Auburn and Louisville have met once before. It was 1974 in Birmingham, and it was kind of a big deal … because it was such a small deal.
As in literally small, at least if we’re talking crowd size. And that’s all really anyone could talk about after the game, which had the lowest attendance of any Auburn game stretching back 20 years before and stretching forward 41 years and counting.
Season opener. Out of conference. Decent opponent. In the Football Capital of the South. Not on TV.
How many saw it? 25,000—and they were even thankful for that.
The week of the game, ticket sales were only at 13,000. Auburn Athletic Director Jeff Beard and Ticket Manager Bill Beckwith were rubbing their eyes, scratching their heads. Had Auburn been that that bad in 1973? Well, yes, but still—25,000? Those were spring game numbers.
It was so bad, they had Shug go on the radio and beg people to come. Well, not beg; Shug didn’t beg. But that a nationally respected coach of a nationally respected program felt the need to go on the air to urge fans to support their team for the first game of the season, for the unveiling of what was supposed to be an exciting, potent new offense (the Veer—here’s how it looked against Miami)… well, the optics just weren’t good. It seemed like begging. It seemed kind of pathetic.
Second-year Louisville coach T.W. Alley was selling it as a David versus Goliath matchup, the one his predecessor Lee Corso had first suggested two years earlier against an Auburn team that might have even played the underdog against a Cardinals squad that wound up two points away from a perfect season. Goliath won in ’74, but it wasn’t pretty.
Understandably, the team seemed to play down to what appeared to be the less-than-great expectations of its fans. The thing was tied 3-3 with four minutes left. Auburn quarterback Phil Gargis managed to crank it up a bit right at the end, sneaking in for a couple of late touchdowns (one after a Louisville fumble at their two). But though they eventually got it together so well it was praised in song, the Veer, in it’s debut, looked like rear.
Thankfully, at least not many people saw it.
But despite the insignificant attendance—or rather because of it—the ’74 Louisville game resulted in a significant course correction in Auburn’s approach to scheduling. Or at least Mark Murphy (that Mark Murphy) would probably like to think so.
In a scathing column, Murphy, sports editor for the Plainsman that year, wrote that he hoped the embarrassment of a top SEC program playing before a crowd a junior college wouldn’t have been happy with, a crowd that would’ve been deemed pathetic by Auburn standards even 20 years earlier, would inspire the powers that be to make sure it never happened again.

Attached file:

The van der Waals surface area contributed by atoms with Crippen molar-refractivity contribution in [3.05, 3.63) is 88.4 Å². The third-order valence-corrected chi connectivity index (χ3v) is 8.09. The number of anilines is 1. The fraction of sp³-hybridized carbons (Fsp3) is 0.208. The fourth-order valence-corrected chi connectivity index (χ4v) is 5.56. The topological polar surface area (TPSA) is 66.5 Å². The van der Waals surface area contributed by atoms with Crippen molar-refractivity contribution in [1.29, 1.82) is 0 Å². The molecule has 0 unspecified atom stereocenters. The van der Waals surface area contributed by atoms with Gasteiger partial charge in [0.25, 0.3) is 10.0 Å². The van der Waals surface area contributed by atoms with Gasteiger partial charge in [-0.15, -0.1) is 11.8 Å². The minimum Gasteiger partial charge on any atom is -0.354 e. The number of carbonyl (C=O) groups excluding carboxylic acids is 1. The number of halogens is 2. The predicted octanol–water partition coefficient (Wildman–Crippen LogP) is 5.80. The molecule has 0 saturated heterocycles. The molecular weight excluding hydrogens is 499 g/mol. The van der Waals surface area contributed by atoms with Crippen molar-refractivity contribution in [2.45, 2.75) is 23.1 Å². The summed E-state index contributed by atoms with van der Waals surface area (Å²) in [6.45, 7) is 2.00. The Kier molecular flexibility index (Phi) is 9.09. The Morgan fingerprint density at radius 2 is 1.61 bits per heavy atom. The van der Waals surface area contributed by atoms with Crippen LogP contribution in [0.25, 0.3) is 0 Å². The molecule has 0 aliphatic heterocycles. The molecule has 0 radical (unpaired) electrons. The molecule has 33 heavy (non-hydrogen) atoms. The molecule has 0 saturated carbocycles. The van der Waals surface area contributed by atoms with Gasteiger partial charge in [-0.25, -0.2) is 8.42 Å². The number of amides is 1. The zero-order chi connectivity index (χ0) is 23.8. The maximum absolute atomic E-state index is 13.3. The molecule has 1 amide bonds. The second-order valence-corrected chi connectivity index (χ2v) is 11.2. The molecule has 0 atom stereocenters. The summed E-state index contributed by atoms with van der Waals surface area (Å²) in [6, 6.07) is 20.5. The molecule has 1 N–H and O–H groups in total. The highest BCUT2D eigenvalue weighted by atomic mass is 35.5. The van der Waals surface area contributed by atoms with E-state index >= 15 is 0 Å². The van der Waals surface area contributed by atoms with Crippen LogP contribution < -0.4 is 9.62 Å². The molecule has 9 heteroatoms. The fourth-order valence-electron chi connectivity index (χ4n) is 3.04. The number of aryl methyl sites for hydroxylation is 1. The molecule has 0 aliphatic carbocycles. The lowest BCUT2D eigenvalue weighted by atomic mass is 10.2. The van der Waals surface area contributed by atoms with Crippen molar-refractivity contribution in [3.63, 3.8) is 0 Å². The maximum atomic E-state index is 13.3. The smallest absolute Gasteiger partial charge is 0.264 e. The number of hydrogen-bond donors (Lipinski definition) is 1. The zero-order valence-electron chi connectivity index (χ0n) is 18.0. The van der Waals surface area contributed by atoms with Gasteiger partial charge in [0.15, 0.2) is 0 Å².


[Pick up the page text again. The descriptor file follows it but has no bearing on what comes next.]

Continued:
By never, ever, ever again playing a home game in Birmingham.
Nope, it wasn’t some neutral field, kickoff classic. This was an Auburn home game … just two hours away from home. It’s just the way it used to be. Not every home game, but some of the bigger ones–Mississippi State, Tennessee and of course Bama.
Auburn had opened the 1973 season against Oregon State at Legion Field. Forty-five thousand showed up for that one. And they thought that was bad.
Auburn had already taken a big, big step in the right direction. Tennessee, an elder statesman of the Jordan-Hare holdouts, was finally coming to the Plains that year. When they got there, 64,000 people were waiting on them.
Heck, the were 42,000 at the home opener played the week after the Louisville game… and that was against Chattanooga!
So why, Murphy wanted to know, did Auburn (specifically, at least in this case he thought, AU President Harry Philpott) insist on throwing its pearls to the Astroturf-loving Bamaham swine who didn’t even want them?
And Auburn did. Lesson learned. Auburn (inexplicably) played Tennessee “at home” in Birmingham in 1976 and 1978. But other than Bama (because of contracts and such), that was it.
Shug was actually talking to Murphy about bringing the Iron Bowl to Auburn, even back then.
So can you kinda sorta credit the 45,000 empty seats at the 1974 Louisville game at Legion Field with the record-setting crowd at the 1989 Iron Bowl at Jordan-Hare Stadium?
Maybe a little.
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